2017 was a historic year for Nurse Practitioners with over 20 states voting to allow full practice authority to NPs. Removing mandatory oversight from physicians which had hindered NPs being more independent. Physician supervision has shown to be an expensive and inefficient practice which has hindered growth for some time. In a time where a shortage of primary care providers has reached crisis levels, the change is hoped to allow easier access to healthcare to segments of the population currently being underserved.
Prior to the change in legislation, Nurse Practitioners were required to be affiliated with a physician who would sign off on orders. A practice that was both costly and in most cases redundant.The removal of physician oversight helps to reduce costs that had served as more of a burden than a help. Making it more affordable for NP’s to open practices. These new independent practices are helping to fill gaps left in our current healthcare landscape. Low-income areas and areas with highest volumes are expected to see the greatest benefit.
The change hasn’t come without opposition. Right now the loudest opposition is coming from primary care physicians who feel this is an encroachment on their territory and will hinder patients quality of care. The most common reasoning being their training or experience isn’t enough to provide such care presenting a liability. In reality, with, NP’s taking the brunt of the simpler cases, such as preventative physician visits, allows more time for physicians to manage more complex cases. With more people having greater access to healthcare, this model on paper aims to remove redundancy and reduce costs.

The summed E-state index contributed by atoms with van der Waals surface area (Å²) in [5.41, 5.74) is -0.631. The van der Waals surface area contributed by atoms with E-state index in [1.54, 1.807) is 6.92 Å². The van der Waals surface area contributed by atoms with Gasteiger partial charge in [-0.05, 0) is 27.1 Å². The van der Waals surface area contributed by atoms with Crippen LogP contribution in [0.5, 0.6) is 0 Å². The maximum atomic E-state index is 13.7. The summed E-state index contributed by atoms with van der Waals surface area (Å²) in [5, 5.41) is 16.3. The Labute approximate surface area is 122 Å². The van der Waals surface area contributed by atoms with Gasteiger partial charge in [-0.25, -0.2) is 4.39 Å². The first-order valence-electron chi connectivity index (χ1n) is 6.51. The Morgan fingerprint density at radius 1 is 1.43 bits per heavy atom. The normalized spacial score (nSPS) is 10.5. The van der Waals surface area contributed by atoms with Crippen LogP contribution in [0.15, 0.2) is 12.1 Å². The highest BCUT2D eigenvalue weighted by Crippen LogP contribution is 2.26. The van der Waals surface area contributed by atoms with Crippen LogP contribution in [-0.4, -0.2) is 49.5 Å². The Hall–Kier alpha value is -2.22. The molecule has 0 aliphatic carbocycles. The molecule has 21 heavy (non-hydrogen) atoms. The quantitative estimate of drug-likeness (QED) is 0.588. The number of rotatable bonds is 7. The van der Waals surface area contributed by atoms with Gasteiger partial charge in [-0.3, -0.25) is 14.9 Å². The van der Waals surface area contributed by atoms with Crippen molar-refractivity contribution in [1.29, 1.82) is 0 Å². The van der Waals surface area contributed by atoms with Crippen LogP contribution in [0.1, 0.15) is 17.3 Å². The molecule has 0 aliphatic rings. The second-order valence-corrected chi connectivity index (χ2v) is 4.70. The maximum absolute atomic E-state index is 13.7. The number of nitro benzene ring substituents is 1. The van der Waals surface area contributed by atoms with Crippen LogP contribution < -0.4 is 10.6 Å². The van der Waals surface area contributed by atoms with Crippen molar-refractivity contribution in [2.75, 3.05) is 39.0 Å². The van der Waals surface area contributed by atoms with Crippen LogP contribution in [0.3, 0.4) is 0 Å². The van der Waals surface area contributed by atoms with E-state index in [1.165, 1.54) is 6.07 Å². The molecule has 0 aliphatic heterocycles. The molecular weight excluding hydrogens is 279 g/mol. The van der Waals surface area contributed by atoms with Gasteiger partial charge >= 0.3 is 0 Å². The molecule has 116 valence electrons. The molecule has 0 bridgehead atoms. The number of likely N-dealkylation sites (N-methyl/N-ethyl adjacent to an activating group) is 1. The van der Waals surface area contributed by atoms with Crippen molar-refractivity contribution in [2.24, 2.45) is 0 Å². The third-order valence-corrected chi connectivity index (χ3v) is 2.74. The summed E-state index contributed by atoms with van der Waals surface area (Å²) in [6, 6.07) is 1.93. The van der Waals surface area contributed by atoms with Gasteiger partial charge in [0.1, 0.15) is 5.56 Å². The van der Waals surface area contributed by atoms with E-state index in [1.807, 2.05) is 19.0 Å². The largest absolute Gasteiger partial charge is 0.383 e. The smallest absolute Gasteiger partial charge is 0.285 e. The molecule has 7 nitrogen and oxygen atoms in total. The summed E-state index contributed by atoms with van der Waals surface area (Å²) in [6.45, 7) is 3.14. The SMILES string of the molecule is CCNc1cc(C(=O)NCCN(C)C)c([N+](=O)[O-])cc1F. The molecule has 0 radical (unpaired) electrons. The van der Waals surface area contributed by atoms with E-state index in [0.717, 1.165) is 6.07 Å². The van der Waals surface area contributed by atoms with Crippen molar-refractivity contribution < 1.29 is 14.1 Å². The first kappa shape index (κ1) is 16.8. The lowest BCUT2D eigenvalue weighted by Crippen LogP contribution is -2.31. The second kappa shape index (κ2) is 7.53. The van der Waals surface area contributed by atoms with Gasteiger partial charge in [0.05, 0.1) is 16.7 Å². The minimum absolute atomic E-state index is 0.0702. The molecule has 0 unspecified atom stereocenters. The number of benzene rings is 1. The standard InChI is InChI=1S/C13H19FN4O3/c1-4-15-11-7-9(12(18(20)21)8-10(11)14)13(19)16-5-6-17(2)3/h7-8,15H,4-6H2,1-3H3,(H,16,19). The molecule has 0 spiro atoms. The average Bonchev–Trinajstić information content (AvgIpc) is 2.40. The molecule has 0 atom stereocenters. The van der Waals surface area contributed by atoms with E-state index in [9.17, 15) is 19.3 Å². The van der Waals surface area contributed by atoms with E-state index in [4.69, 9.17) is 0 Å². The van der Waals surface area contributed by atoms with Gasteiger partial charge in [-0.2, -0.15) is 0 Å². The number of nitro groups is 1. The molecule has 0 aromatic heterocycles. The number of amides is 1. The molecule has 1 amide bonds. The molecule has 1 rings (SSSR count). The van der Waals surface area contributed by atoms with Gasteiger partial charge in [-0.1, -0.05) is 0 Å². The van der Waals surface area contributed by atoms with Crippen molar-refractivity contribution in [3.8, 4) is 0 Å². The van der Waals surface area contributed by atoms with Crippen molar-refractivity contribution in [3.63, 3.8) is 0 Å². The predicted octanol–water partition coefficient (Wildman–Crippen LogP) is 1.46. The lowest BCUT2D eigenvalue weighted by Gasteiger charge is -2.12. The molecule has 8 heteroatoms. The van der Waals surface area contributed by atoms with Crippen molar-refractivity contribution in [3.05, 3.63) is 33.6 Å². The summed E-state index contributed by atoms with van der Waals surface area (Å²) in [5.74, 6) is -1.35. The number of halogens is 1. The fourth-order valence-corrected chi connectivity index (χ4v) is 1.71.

If you’ve ever gone to visit your physician for anything more than an annual preventative physical, you know a simple 15-minute visit was not nearly enough time to discuss anything in depth. In a recent visit to my primary care physician, there was a sign in the examination room explaining that anything that wasn’t preventative would be charged as a separate visit due to the new billing structure. While I could tell the physician was trying his best to be as personal as possible, I could also tell he was pressed for time.
The added authority granted to NP’s provide an opportunity to bear the brunt of these simpler preventative cases and reserve more time for physicians to handle more complex cases potentially increasing patient’s quality of care and satisfaction in the process.
NP’s do have a place in primary care and provide a valuable service. What is the right situation? Dr. Davis Liu in his blog relates the change to airline pilots and how they have been trained today. With the rise of flight schools, more pilots are being trained in flight school versus military. He reasons while these pilots are effective in routine situations, they lack the experience to safely deal with more complex situations.
Healthcare in America is a state of continuous change. Physicians are in short supply and that shortage is expected to only increase as an expected 3 million Americans turn 65 yearly for the next few 20 years. Now is a time for innovation not competition. Both Nurse Practitioners and physicians are divided on the issue, but both sides need to come together in order to create a solution beneficial to all parties involved. Patients included.
What do you think? Lets us know in the comments.